Sure. But what about a startup business whose main competitors all have domains older than five years?
Cutts wraps up by stating that “it’s mostly the quality of your content, and the sort of links that you get as a result of the quality of your content that determine how well you’re going to rank in the search engines.”
The harsh reality is that older domains have had more time to accrue quality inbound links as well as publish content on a consistent basis. So by default, older domains will have an advantage simply due to their good fortune of being first to the party.
Why no one tells you: From a consultative standpoint, time is a really tough thing to sell. It’s the most valuable commodity in business, and also the most unforgiving.
From a more tactical standpoint, it’s pretty damn confusing. People like Rand Fishkin can’t even say with certainty what the age of your domain means in terms of ranking. Even Matt Cutts provides a pretty ambiguous response to the age old question.
The solution, which should come as a surprise to no one, is to produce great content on a consistent basis. Great content gets shared. It generates inbound links. The more you have, the less the age of your domain matters.
Keywords can actually hurt your rankings
This is more applicable to companies without a strong, expansive content marketing plan in place.
If you already focus on publishing helpful content on a consistent basis in order to get found by your audience, keyword targeting is an essential part gaining traction.
If you’re not publishing consistently, however, chances are you don’t have many indexed pages in search engines. And in traditional fashion, you’re probably loading the few pages you do have with as many industry-related keywords as possible.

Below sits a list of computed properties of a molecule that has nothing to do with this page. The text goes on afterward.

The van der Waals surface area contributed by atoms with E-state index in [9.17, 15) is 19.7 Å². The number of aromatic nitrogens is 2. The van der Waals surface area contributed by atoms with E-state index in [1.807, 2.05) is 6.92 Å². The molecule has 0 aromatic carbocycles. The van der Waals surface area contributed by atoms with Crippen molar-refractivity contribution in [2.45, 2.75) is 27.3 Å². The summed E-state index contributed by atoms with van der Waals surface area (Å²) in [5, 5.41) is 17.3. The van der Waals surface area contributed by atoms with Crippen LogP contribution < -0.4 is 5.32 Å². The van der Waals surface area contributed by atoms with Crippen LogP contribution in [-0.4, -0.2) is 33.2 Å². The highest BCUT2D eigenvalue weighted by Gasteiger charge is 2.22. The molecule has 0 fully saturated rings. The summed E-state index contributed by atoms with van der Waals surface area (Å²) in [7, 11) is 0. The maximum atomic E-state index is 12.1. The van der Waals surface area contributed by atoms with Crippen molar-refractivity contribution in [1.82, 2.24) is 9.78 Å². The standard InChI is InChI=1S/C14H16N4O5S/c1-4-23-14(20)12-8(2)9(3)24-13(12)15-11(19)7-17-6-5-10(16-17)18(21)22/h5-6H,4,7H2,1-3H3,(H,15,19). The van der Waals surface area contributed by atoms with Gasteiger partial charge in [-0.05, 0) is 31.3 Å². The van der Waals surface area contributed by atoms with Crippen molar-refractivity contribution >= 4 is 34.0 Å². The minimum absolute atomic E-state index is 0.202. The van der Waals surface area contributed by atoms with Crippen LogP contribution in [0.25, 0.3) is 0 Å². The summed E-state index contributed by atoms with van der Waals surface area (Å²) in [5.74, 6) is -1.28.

This may not have been a big deal a year ago. Heck, you may have generated a high volume of traffic from practices like these and maybe even climbed to the top of the search engines.
Then Google rolled out Panda 4.0 in the spring of 2014, and many companies like this took a hit traffic-wise. A big one.
eBay was perhaps the most widely publicized “loser” of the Panda 4.0 update, losing a significant portion of their organic traffic literally overnight. The chart below – published by Moz – shows eBay’s drop in their share of top 10 rankings the week leading up to Panda 4.0’s launch (which, you guessed it, was May 19th.)
eBay, a site thin on content and heavy on “doorway pages” – the practice of spamming the index of a search engine by inserting results for particular phrases with the purpose of sending visitors to a different page – exhibited practices Google has been trying to eradicate.
Companies that aren’t publishing content consistently, yet still rank for hundreds, or even thousands of keywords do so by loading the few pages of their website with keywords in order to secure rankings.
This is a dangerous practice, specifically when companies rely heavily on only their homepage to deliver the search traffic needed to be successful.
Why no one tells you: Experts and consultants can wax poetic all day about how to optimize the current pages and content of your website for search, but when it comes to actually putting together a strong content strategy that organically targets thousands of keywords, they’re a bit out of their element.
The solution is to put a content strategy in place that inherits the majority of your keyword targeting. Don’t over optimize one or several pages of your website in order to rank for specific keywords. Start publishing original content that naturally attracts the attention you need.
For more on the realities of actually ranking well in search engines, fill out the form below to access our full 40-page SEO report.
Want to learn more about digital sales and marketing?
Master digital sales and marketing when you join IMPACT+ for FREE. Gain instant access to exclusive courses and keynotes taught by Marcus Sheridan, Brian Halligan, Liz Moorehead, Ann Handley, David Cancel, Carina Duffy, Zach Basner, and more.